Mahathir has publicly apologised for the suffering he inflicted on them and others. He did not suffer to a comparable degree for rebelling against Tunku Abdul Rahman but he could not have forgotten its consequences. Maybe that explains why, when third parties asked him if ancient fights mattered, he merely asked, “Which of us did not sin?”

Necessity of reinventions

We are left with images and hunches. Mine are derived from Bersih 4 and Bersih 5.

There was Mahathir, with Dr Siti Hasmah, sitting unattended at Bersih 4. He had not received a warm welcome from the Bersih organisers. Yet he went to civil society’s largest and longest mobilisation of dissent. That was not his kind of politics before. Did he appreciate, then, that one struggled for the rights to freedom of assembly and expression?

And there he was in the thick of Bersih 5, speaking from the back of an open truck. It was startling to hear him thank and praise the thousands of young marchers for supporting reform and democracy.

Had he not come a long way, this old man, from denouncing an earlier generation of Reformasi demonstrators? Had he “embraced the reform agenda”, as Anwar reassuringly said after their meeting in September 2016?

There was Nurul Izzah Anwar, too, at Bersih 5. At one point she declared, “We have a reform agenda. You must follow the reform agenda.” She was addressing the crowd closest to her. But she could just as well have tossed that as a reminder to Mahathir.

Harapan’s joint use of PKR’s logo conjures a picture of the opposition’s unity on the eve of electoral battle. One can be cautious without being pessimistic. Mahathir and his new allies have probably gone too far with their cooperation for any side to renege on the reforms adopted in the Harapan manifesto.

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One has to be hopeful without being naïve. Where each of the Harapan partners stands after the coming general election will be shaped as much by the detailed electoral outcomes as by personal intentions and collective goodwill.

How does one think dispassionately about a man whose politics has stirred much passion?

When a journalist asked him to comment on Mahathir, Tengku Razaleigh Hamzah replied, “Can a leopard change its spots?” But just as one expected Razaleigh to say “No”, he continued, “For me, Mahathir can, with the guidance of all the leaders in his party.”

‘RealityCheck’, a Malaysiakini reader, had this comment: “Our country is like a patient with Stage 4 cancer. Dr M is the only medication we have. The medication is toxic and may harm the patient.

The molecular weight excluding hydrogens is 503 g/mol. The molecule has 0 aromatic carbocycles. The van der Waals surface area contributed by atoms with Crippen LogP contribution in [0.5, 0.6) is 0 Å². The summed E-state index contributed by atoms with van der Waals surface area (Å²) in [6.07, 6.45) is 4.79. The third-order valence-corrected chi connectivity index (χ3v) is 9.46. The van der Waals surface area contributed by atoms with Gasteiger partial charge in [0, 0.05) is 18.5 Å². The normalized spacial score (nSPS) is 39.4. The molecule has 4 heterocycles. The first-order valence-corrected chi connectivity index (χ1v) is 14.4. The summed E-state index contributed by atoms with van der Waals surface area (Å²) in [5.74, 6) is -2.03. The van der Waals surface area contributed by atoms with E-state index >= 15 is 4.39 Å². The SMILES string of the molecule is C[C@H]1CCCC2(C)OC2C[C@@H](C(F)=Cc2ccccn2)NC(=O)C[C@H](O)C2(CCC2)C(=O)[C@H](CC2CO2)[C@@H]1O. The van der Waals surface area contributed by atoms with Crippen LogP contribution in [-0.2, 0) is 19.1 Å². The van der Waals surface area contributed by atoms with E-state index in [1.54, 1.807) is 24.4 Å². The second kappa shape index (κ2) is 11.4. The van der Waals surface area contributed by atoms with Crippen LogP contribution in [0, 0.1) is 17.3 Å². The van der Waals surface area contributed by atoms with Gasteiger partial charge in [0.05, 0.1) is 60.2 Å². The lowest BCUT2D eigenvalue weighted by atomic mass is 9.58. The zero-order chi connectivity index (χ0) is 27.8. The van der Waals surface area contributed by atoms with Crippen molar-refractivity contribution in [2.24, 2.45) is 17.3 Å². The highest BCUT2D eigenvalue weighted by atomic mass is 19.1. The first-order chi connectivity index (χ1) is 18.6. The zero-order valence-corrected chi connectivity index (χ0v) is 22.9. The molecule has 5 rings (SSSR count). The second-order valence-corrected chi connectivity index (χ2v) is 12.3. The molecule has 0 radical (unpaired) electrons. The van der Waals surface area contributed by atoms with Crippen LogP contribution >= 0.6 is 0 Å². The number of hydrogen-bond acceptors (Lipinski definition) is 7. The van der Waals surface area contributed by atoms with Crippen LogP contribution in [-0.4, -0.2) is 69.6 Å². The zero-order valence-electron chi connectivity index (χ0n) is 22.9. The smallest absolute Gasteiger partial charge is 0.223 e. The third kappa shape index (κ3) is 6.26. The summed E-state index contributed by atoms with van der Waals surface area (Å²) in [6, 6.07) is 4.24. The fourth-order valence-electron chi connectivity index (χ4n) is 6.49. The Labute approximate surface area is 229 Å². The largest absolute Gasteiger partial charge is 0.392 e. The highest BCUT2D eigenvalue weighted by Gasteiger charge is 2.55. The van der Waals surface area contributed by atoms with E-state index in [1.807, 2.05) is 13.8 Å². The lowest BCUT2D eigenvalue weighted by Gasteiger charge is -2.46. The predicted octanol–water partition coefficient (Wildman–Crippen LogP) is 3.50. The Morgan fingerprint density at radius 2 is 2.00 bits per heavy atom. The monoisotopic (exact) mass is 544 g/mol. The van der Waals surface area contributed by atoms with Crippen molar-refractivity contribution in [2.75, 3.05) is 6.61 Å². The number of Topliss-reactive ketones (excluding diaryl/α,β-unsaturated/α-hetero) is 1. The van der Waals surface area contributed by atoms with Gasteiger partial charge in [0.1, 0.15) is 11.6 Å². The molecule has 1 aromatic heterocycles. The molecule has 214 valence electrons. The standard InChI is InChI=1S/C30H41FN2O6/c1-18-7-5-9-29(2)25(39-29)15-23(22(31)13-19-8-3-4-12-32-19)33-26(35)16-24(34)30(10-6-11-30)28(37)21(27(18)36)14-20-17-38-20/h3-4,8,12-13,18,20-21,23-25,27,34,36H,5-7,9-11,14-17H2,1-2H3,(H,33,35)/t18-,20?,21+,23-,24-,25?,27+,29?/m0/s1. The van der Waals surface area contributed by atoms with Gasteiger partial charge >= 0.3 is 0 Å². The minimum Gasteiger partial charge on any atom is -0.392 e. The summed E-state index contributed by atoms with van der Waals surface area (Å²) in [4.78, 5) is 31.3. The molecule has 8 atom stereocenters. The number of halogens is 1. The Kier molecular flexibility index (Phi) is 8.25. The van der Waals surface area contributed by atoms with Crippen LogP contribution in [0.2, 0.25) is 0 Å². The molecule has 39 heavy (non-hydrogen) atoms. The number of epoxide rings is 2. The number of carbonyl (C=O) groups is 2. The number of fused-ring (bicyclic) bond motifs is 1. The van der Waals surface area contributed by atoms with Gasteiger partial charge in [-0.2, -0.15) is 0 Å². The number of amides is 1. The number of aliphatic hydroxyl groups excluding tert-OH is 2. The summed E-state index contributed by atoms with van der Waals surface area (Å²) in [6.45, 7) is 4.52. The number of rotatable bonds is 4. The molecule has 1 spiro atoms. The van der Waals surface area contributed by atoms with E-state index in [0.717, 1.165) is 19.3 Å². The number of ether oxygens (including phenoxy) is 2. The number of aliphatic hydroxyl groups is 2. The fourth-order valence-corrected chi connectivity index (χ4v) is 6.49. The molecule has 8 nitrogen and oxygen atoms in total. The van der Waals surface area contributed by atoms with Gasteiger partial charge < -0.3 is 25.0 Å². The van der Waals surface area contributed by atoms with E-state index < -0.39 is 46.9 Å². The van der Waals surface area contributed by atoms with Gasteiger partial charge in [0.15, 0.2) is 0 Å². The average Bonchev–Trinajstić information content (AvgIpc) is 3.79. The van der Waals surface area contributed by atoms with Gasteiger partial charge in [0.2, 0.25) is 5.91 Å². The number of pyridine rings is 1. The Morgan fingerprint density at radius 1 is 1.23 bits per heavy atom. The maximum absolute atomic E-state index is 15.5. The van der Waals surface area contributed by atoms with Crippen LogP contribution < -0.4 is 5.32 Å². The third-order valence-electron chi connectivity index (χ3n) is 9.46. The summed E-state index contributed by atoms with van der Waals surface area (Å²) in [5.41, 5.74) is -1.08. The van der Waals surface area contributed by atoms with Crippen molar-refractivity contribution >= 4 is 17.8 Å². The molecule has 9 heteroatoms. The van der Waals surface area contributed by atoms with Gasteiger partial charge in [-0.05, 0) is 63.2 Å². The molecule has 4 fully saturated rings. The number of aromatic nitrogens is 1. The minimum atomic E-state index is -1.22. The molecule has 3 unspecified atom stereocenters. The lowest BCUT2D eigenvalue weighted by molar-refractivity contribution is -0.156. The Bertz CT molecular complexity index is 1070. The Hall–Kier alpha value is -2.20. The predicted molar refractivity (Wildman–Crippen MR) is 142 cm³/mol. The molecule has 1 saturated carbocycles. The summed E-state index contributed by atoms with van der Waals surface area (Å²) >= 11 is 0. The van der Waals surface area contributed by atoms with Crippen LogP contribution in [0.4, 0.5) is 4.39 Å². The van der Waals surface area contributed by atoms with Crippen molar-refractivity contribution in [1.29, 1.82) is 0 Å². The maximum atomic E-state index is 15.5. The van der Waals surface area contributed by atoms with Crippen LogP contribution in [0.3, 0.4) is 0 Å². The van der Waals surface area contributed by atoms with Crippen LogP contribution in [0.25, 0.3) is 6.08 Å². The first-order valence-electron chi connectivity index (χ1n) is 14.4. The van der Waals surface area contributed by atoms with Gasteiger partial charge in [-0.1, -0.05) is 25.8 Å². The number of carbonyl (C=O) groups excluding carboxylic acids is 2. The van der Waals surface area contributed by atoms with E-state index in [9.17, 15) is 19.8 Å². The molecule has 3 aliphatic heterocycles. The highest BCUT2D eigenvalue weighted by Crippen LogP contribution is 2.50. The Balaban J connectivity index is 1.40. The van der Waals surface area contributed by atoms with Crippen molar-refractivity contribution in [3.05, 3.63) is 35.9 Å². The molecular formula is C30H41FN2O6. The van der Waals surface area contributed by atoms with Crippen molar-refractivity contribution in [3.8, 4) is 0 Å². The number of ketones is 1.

“Without it, the patient will die. Time is of the essence because the medication is about to expire. So, stop bickering and start the therapy. We can deal with the side effects and complications as they arise.”

The situation has gone beyond talk of keeping a two-decade struggle pure without Mahathir. In Anwar’s absence, but with his and his family’s blessings, Amanah, DAP and PKR made common cause with Mahathir and Bersatu. They know, as others should know, that, as Otto von Bismarck said, “Politics is the art of the possible, the attainable – the art of the next best.”

Our circumstances are dire. Were there no Mahathir now, would we not have to invent someone like him for his present role?

Would it not have to be someone who had lived our entire political history and regarded it his final mission in life to save the nation from destruction? Would it not have to be someone who could claim enough administrative success to treat our worst disorders?

I imagine that it would have to be someone whose reinvention was unthinkable until it happened before our eyes. I know only that it must be a person so irrepressible that a national crisis would not find him keeping an elegant silence with equanimity.

This article first appeared in Malaysiakini.

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Dr Khoo Boo Teik, an Aliran member, is professor at the National Graduate Institute for Policy Studies, Tokyo, Japan. He is the author of Paradoxes of Mahathirism: An Intellectual Biography of Mahathir Mohamad and Beyond Mahathir: Malaysian Politics and its Discontents. He is also the editor of Policy Regimes and the Political Economy of Poverty Reduction in Malaysia.

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Zainal
Zainal

He is going to be 93 soon. Do not worry about it, as long as we get rid off the current one. My humble opinion

Benjamin Taine
Benjamin Taine

Well done. I love this article. I have mixed feeling for Tun M. I love him and hate him at the same time because of what he has done and has not done Sabah during his rule. But like me, a lot of Sabahan have forgiven him because right now everyone I know just want to get rid of Najib and Rosmah.

God bless you Tun

Tony
Tony

😃🔛😂👏👏👏